Maryland Department of Health and Maryland Poison Center Reports Fourth Synthetic Cannabinoids Hospitalization in Maryland

Cases are on the Rise—Effects can be Harmful and Deadly

Baltimore, MD (April 17, 2018) – The Maryland Department of Health and the Maryland Poison Center have reported the fourth hospitalization in Maryland from individuals experiencing risk of severe bleeding after using synthetic cannabinoids, which are often called Spice, K2, Bliss, Scooby Snax, or fake weed. 

Clinical signs include bruising, nosebleeds, bleeding of the gums, bleeding out of proportion to the level of injury, coughing up blood, vomiting blood, blood in urine or stool, or excessively heavy menstrual bleeding and back pain. 

Synthetic cannabinoids are human-made, mind-altering chemicals that are sprayed onto dried plant material.  They can be smoked or sold as liquids to be vaporized in e-cigarettes and other devices.  These chemicals are called cannabinoids because they are similar to chemicals found in the marijuana plant.  The health effects from using synthetic cannabinoids can be unpredictable, harmful, and deadly. Additionally, it is likely that these products have been contaminated with a product that makes people bleed and there is no way to identify which products are contaminated. 

Synthetic cannabinoids are found in places like drug paraphernalia shops, novelty stores, and online. The potential for harm applies to synthetic cannabinoids purchased legally or illegally. 

The four cases reported in Maryland have noted similarities to those in Illinois, where 131 cases—including three deaths—have been reported since March 7, 2018. 

“If you are using synthetic cannabinoids—stop,” said Dr. Howard Haft, deputy secretary of Public Health Services at the Maryland Department of Health. “Make no mistake, using synthetic cannabinoids is extremely dangerous and can cause death.”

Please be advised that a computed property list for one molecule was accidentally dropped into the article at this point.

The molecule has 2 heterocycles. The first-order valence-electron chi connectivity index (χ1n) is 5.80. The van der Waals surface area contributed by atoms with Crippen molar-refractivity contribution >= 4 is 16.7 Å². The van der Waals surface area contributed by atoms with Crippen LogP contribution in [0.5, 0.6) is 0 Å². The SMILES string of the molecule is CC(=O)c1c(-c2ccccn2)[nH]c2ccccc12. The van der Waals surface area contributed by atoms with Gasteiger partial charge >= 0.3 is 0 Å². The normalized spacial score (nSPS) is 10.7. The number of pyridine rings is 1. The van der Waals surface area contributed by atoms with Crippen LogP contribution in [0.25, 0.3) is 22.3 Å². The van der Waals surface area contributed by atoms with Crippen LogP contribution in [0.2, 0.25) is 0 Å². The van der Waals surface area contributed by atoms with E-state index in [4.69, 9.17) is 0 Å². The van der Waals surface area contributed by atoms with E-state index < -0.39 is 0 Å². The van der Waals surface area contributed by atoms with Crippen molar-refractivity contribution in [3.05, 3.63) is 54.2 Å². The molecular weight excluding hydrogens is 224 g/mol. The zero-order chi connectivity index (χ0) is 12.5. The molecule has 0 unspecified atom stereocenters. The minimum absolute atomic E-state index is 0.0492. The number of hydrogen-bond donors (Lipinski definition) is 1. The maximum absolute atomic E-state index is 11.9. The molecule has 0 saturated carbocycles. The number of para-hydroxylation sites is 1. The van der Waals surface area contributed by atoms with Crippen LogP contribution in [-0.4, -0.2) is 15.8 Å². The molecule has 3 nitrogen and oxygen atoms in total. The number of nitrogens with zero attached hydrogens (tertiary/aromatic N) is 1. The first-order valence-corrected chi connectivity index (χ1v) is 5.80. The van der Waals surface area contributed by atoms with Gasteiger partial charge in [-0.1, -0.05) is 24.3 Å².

Anyone who has used synthetic cannabinoids in the past three months—and develops any of the symptoms outlined above—such as severe bleeding, should call 911 or have someone take them to the Emergency department immediately.  We also ask that you contact the Maryland Poison Center at 800-222-1222.

Numbers of cases reported will be updated each weekday on both the Maryland Department of Health and the Maryland Poison Center websites.



Substance Abuse Help


Zika Information


Rabies Information



The Pocomoke City Police Department has installed a Medicine Drop Box to offer residents a safe way to dispose of unused or expired medications.

The Pocomoke City Police Department is pleased to announce that a permanent Medicine Drop box has been installed in the lobby of the police department located at 1500 Market Street Pocomoke City, MD. The drop box is intended to help residents dispose of unwanted medicines and pharmaceuticals in a safe and secure way.

Read more ...

Join Ocean City Mayor Rick Meehan and Worcester County Health Department's Kathy Wool for a virtual tour of the famous Ocean City, Maryland Boardwalk. The Boardwalk is an iconic example of how walkable Worcester can be. 


New education and training campaign focused on substance use disorders

(Snow Hill, MD)- The Worcester County Health Department (WCHD) is proud to announce the launch of a new Addiction in the Workplace awareness campaign. Through Addiction in the Workplace, WCHD will provide educational material such as rack cards and posters, access to a Substance Use Resource Liaison, as well as training opportunities for Naloxone/Narcan, responsible beverage service training, and Mental Health First Aid. Educational material is free-of-cost and readily available, and most trainings are free.

Read more ...

Walk and Talk events aim to get residents moving: Worcester County Health Department to host community conversation walks.

(Snow Hill, MD)- Are you interested in walking and exploring local, walkable places? The Worcester County Health Department (WCHD) is hosting a series of community Walk and Talk events starting this July. All events are free and open to the public.

Read more ...


Extreme Heat often results in the highest number of annual deaths among all weather-related hazards. In most of the United States, extreme heat is defined as a long period (2 to 3 days) of high heat and humidity with temperatures above 90 degrees. In extreme heat, evaporation is slowed and the body must work extra hard to maintain a normal temperature. This can lead to death by overworking the human body.


Read more ...
 Lower Shore Health Insurance Assistance Program